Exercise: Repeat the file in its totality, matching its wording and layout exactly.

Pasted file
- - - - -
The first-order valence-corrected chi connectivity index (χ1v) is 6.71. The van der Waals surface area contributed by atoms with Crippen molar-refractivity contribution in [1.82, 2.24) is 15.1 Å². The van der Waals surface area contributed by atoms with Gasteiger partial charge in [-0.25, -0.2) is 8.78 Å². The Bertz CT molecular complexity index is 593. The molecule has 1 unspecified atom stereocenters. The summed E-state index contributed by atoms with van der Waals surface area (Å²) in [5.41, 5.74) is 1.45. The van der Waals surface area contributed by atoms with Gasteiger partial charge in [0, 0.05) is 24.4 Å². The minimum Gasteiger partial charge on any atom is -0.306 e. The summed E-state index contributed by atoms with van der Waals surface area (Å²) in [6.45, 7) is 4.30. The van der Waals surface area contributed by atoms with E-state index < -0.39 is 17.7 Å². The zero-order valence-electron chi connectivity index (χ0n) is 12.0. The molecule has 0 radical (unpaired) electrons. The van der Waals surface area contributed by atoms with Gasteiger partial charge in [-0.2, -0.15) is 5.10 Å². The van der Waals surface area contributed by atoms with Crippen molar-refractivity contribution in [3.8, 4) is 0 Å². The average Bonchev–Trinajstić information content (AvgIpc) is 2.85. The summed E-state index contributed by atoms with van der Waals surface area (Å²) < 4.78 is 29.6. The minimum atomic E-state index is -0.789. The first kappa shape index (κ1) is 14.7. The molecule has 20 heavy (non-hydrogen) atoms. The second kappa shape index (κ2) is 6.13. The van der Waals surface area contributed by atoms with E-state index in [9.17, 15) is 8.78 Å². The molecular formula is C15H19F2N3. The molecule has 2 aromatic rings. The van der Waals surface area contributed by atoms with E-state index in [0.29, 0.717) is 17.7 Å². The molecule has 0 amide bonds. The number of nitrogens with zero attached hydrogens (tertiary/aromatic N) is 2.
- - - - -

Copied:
The first-order valence-corrected chi connectivity index (χ1v) is 6.71. The van der Waals surface area contributed by atoms with Crippen molar-refractivity contribution in [1.82, 2.24) is 15.1 Å². The van der Waals surface area contributed by atoms with Gasteiger partial charge in [-0.25, -0.2) is 8.78 Å². The Bertz CT molecular complexity index is 593. The molecule has 1 unspecified atom stereocenters. The summed E-state index contributed by atoms with van der Waals surface area (Å²) in [5.41, 5.74) is 1.45. The van der Waals surface area contributed by atoms with Gasteiger partial charge in [0, 0.05) is 24.4 Å². The minimum Gasteiger partial charge on any atom is -0.306 e. The summed E-state index contributed by atoms with van der Waals surface area (Å²) in [6.45, 7) is 4.30. The van der Waals surface area contributed by atoms with E-state index < -0.39 is 17.7 Å². The zero-order valence-electron chi connectivity index (χ0n) is 12.0. The molecule has 0 radical (unpaired) electrons. The van der Waals surface area contributed by atoms with Gasteiger partial charge in [-0.2, -0.15) is 5.10 Å². The van der Waals surface area contributed by atoms with Crippen molar-refractivity contribution in [3.8, 4) is 0 Å². The average Bonchev–Trinajstić information content (AvgIpc) is 2.85. The summed E-state index contributed by atoms with van der Waals surface area (Å²) < 4.78 is 29.6. The minimum atomic E-state index is -0.789. The first kappa shape index (κ1) is 14.7. The molecule has 20 heavy (non-hydrogen) atoms. The second kappa shape index (κ2) is 6.13. The van der Waals surface area contributed by atoms with E-state index in [9.17, 15) is 8.78 Å². The molecular formula is C15H19F2N3. The molecule has 2 aromatic rings. The van der Waals surface area contributed by atoms with E-state index in [0.29, 0.717) is 17.7 Å². The molecule has 0 amide bonds. The number of nitrogens with zero attached hydrogens (tertiary/aromatic N) is 2.